NewYork-Presbyterian Begins Treating Patients with New Alzheimer’s Disease Medication

Lecanemab is the first treatment that is clinically proven to reduce the rate of cognitive decline in patients with early-stage Alzheimer’s.

Michael Toomey sitting in a chair as an infusion nurse prepares to start his IV drop for the alzheimer's infusion drug lecanemab.
Michael Toomey sitting in a chair as an infusion nurse prepares to start his IV drop for the alzheimer's infusion drug lecanemab.

NewYork-Presbyterian began offering the new Alzheimer’s disease medication lecanemab to patients in a hospital setting. Michael Toomey, 76, the hospital’s first patient, was accompanied to his appointment by his wife of 42 years, Wendy Sharp. They said it felt good to have this new option for treatment following his recent diagnosis of Alzheimer’s disease.

“It was hard getting that diagnosis, but in some ways, it was a relief,” Michael, a former graphic designer and art director, said as the infusion nurse prepared him for his first dose of lecanemab. “We didn’t know why I was having moments of losing or forgetting things. Once we got the diagnosis, we were able to make a plan. And that plan is to fight back against this disease as best we can.”

“We understand this won’t cure Alzheimer’s, but if it’s possible it will give us more time together, it’s worth it,” added Wendy.

Michael Toomey and his wife of 42 years, Wanda Sharp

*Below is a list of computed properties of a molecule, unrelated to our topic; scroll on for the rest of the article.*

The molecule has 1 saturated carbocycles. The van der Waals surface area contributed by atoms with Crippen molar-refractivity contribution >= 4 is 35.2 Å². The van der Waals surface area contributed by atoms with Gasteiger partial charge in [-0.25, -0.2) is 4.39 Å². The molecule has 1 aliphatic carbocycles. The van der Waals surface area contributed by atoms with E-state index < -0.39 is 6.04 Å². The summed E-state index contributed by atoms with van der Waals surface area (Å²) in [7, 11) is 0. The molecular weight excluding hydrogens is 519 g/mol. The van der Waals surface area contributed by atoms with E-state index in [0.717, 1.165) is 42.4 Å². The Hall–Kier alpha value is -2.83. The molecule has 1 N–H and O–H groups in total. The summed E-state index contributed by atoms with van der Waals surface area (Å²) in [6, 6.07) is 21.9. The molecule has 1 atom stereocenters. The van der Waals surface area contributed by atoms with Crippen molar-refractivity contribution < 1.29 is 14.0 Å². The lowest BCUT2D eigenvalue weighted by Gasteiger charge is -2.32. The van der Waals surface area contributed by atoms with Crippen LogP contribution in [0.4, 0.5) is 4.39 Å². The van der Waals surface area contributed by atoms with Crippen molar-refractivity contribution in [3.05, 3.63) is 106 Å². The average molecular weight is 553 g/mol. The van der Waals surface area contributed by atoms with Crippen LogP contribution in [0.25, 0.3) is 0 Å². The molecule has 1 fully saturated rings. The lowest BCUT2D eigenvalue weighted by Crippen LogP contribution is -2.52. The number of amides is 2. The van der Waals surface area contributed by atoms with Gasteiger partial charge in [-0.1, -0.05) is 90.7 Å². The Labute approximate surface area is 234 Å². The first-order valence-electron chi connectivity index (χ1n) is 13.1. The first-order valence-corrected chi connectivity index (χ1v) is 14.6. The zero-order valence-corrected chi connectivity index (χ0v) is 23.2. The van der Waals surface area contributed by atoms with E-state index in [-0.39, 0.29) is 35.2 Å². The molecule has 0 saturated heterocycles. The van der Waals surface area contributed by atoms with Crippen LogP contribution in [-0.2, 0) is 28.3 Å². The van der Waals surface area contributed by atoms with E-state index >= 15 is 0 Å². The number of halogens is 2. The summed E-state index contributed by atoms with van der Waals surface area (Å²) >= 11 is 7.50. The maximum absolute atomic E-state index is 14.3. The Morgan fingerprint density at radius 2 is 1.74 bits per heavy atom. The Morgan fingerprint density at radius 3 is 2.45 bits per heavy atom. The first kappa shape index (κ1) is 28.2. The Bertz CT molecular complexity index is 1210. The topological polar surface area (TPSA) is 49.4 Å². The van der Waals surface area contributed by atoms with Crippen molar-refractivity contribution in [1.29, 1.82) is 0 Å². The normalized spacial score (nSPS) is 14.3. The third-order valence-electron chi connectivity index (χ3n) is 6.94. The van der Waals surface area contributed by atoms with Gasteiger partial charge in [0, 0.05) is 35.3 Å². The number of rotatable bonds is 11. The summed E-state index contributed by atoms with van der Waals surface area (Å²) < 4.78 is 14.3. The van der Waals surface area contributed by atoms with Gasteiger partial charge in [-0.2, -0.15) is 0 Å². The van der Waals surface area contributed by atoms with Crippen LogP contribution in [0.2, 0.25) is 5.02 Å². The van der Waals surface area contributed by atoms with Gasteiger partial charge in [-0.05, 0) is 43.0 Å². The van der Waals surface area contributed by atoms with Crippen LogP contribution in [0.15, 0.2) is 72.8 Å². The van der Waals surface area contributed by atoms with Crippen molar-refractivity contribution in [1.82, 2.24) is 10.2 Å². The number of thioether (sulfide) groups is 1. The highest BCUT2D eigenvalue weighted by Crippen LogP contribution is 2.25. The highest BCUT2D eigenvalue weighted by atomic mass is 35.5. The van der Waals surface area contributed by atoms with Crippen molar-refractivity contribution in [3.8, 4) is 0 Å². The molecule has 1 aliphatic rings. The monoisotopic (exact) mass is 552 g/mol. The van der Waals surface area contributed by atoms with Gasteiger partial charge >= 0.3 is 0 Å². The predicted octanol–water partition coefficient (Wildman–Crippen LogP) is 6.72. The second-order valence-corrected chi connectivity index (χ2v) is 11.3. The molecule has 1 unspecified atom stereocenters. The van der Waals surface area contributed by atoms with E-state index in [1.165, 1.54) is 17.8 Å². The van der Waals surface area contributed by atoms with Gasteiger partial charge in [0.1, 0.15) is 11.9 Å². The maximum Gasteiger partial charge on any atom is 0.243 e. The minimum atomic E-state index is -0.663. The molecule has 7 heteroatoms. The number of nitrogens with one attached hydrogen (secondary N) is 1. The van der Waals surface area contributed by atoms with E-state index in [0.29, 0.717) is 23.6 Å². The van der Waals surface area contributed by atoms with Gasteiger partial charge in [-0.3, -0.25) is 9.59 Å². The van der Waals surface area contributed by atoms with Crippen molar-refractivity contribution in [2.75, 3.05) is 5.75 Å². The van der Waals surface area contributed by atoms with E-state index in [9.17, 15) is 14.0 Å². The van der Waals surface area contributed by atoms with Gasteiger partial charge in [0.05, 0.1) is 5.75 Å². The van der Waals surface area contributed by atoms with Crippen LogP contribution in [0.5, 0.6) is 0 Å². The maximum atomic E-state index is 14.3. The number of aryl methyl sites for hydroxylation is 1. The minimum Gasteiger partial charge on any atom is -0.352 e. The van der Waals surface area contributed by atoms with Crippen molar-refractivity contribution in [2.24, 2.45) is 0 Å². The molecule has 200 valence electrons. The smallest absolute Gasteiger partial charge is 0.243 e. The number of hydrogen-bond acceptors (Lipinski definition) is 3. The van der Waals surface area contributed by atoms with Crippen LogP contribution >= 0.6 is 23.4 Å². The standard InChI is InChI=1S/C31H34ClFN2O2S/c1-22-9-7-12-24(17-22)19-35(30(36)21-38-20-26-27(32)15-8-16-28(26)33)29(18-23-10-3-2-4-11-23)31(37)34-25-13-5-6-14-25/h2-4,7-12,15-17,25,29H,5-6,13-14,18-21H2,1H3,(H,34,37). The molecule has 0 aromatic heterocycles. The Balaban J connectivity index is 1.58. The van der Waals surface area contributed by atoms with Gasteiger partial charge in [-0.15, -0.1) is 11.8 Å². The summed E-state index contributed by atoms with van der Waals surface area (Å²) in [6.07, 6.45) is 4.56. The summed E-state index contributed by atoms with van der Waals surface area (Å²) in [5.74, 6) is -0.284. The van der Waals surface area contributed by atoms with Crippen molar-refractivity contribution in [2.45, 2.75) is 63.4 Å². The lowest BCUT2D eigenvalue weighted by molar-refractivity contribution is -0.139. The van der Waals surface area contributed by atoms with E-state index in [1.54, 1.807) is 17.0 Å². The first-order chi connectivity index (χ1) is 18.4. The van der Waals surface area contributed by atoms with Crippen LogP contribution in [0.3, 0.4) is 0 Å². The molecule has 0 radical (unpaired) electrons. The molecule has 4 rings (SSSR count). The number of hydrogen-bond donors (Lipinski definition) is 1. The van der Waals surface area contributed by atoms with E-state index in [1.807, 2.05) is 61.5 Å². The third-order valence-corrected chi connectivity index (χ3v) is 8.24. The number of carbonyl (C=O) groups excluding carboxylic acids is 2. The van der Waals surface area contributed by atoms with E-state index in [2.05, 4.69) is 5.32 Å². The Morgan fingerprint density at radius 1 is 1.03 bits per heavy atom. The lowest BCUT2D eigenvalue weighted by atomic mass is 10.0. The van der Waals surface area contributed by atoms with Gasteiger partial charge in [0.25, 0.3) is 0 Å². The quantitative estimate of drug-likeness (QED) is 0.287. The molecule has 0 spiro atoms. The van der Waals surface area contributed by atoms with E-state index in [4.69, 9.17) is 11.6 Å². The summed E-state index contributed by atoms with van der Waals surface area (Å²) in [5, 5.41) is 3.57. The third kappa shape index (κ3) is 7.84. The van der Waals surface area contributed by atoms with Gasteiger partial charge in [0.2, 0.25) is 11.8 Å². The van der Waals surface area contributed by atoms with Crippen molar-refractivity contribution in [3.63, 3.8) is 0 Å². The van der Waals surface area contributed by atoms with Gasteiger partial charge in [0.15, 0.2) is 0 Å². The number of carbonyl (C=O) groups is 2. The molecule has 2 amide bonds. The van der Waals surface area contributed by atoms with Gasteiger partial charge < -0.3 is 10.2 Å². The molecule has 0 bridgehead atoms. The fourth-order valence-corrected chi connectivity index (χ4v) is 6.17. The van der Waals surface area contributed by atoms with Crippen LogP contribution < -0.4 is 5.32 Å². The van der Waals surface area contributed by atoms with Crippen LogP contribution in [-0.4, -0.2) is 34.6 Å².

Wendy Sharp and her husband of 42 years, Michael Toomey.

Michael, who grew up in New York City, said he and Wendy, 80, first noticed his memory problems a couple of years ago when he started becoming more forgetful and losing things. At first they thought it was simply due to aging, but his memory lapses started occurring more often. About a year ago they decided it was time to consult a doctor.

Alzheimer’s disease affects approximately six million people in the U.S. and more than 30 million worldwide. The disease is associated with abnormal accumulations of the protein beta-amyloid, which forms plaques in the brain tissue, affecting memory and thinking abilities. Lecanemab, which targets the beta-amyloid protein, was designed to remove these amyloid proteins from the brain. In clinical trials, lecanemab slowed clinical decline over 18 months of treatment in people with early Alzheimer’s disease by about 27% to 37%, depending on the measure used.

A syringe fills with lecanemab from a drug vial

Lecanemab being prepared for infusion treatment.

Dr. Lawrence Honig, Michael’s doctor and a neurologist at NewYork-Presbyterian/Columbia University Irving Medical Center, said he is extremely pleased to be delivering anti-amyloid therapy.

“This FDA-approved therapy is a major step forward in our ability to effectively treat Alzheimer’s disease, by removing amyloid from the brain and slowing down the progression of the disease.” said Dr. Honig, who also directs the New York State Center of Excellence for Alzheimer’s Disease at Columbia. “It offers benefit not just for the patient, but also for everyone who is touched by this devastating illness. It is also accompanied by the hope that we will build on this currently available therapy, developing additional effective therapies through research here at NewYork-Presbyterian and other centers around the world.”

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